On her new release, Spiritwalker, Haitian-American singer-songwriter Malou Beauvoir communes with and for the spiritual traditions of her island heritage. The album is at once a celebration of the Vaudou spirits that embody and enrich the culture of Haiti, as well as a conveyance of their message of peace and awakening to the world at large.
Beauvoir’s music is a rich blend of Haiti’s folk traditions
and a compelling weave of contemporary influences, melding soulful melodies,
hip hop grooves and jazz virtuosity. The songs – a blend of original
compositions, traditional folk tunes and beloved popular Haitian songs – convey
a powerful message of acceptance and community at a time of turmoil in Haiti
and polarization around the globe.
“If you have a voice, it’s to be used to communicate for someone or for something,” Beauvoir says. “It’s great to just sing songs, but we (as a group) wanted to focus our art on bringing about change. I wanted these songs that we grew up with – their values, their principles, the ideas behind them –to become hip, to become accessible to the younger generation so that we can use our own identity to express our frustration, and motivate each of us, as individuals, to bring about change.”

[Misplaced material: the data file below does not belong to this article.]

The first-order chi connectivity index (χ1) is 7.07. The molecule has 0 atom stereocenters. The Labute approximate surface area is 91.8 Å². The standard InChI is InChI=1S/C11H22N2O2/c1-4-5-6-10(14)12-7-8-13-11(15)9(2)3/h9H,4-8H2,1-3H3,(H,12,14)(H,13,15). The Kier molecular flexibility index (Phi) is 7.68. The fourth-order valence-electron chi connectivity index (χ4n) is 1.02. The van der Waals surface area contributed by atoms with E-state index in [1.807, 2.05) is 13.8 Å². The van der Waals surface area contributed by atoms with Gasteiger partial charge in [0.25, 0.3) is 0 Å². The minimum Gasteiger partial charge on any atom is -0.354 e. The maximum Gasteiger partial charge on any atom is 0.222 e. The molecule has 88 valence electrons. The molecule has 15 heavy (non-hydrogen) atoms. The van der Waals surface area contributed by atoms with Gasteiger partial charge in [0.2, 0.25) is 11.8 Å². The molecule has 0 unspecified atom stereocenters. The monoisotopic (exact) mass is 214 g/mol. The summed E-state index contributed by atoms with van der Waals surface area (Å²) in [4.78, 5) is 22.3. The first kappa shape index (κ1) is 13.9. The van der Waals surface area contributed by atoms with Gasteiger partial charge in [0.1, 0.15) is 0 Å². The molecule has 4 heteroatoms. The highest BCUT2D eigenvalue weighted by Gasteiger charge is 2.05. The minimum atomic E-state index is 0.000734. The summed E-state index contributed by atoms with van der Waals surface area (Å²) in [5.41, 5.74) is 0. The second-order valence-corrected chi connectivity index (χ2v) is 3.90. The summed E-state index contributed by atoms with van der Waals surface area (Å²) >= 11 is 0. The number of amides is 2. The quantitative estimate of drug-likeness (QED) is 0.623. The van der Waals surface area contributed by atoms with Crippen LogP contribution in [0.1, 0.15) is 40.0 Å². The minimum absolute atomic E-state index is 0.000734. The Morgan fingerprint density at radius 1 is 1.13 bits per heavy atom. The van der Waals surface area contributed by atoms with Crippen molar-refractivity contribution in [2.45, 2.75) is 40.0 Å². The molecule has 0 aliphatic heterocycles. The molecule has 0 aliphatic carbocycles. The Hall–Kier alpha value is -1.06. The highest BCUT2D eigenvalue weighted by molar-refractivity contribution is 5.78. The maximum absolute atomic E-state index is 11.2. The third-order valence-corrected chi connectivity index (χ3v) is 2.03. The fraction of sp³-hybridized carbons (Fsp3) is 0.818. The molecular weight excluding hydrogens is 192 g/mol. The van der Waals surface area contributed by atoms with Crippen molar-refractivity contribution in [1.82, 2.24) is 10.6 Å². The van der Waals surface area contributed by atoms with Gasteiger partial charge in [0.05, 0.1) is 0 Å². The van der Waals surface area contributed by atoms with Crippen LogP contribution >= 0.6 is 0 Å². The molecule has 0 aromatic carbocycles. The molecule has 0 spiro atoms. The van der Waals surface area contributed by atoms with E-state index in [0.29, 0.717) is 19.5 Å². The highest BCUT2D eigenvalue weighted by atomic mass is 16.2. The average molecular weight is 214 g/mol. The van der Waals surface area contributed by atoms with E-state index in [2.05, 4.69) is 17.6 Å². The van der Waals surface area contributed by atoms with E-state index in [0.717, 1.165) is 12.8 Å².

Spiritwalker, set for release on November 2 on Panthera Music International, was recorded at Brooklyn’s Kamoken Studios with a multi-national band of gifted musicians. The core group of Haitian musicians included co-producers and instrumentalists Chico Boyer (an activist and community leader who also owns Kamoken Studios) and Cheff Loncher along with acclaimed singer-songwriter and multi-instrumentalist Paul Beaubrun and percussionists Sirgo Decius and Jean Guy Rene. In addition, the band comprised artists from Cuba (pianist Axel Laugart), Japan (pianist Yayoi Ikawa, guitarist Hiroyuki Yamada) and the U.S. (guitarist Jon Gordon, bassist Calvin Jones, and Haitian-American drummer Gashford Guillaume).
Born in Chicago to Haitian parents, Beauvoir was raised in Long Island while spending summers either in Paris, where her parents met, or in their native Haiti. “My father, who desperately loved Haiti, would constantly regale us with stories,” Beauvoir recalls. “Then every summer you would go and find yourself on this beautiful island with a whole community of friends and family, and it was such a different life from New York that it really tempted you to stay.”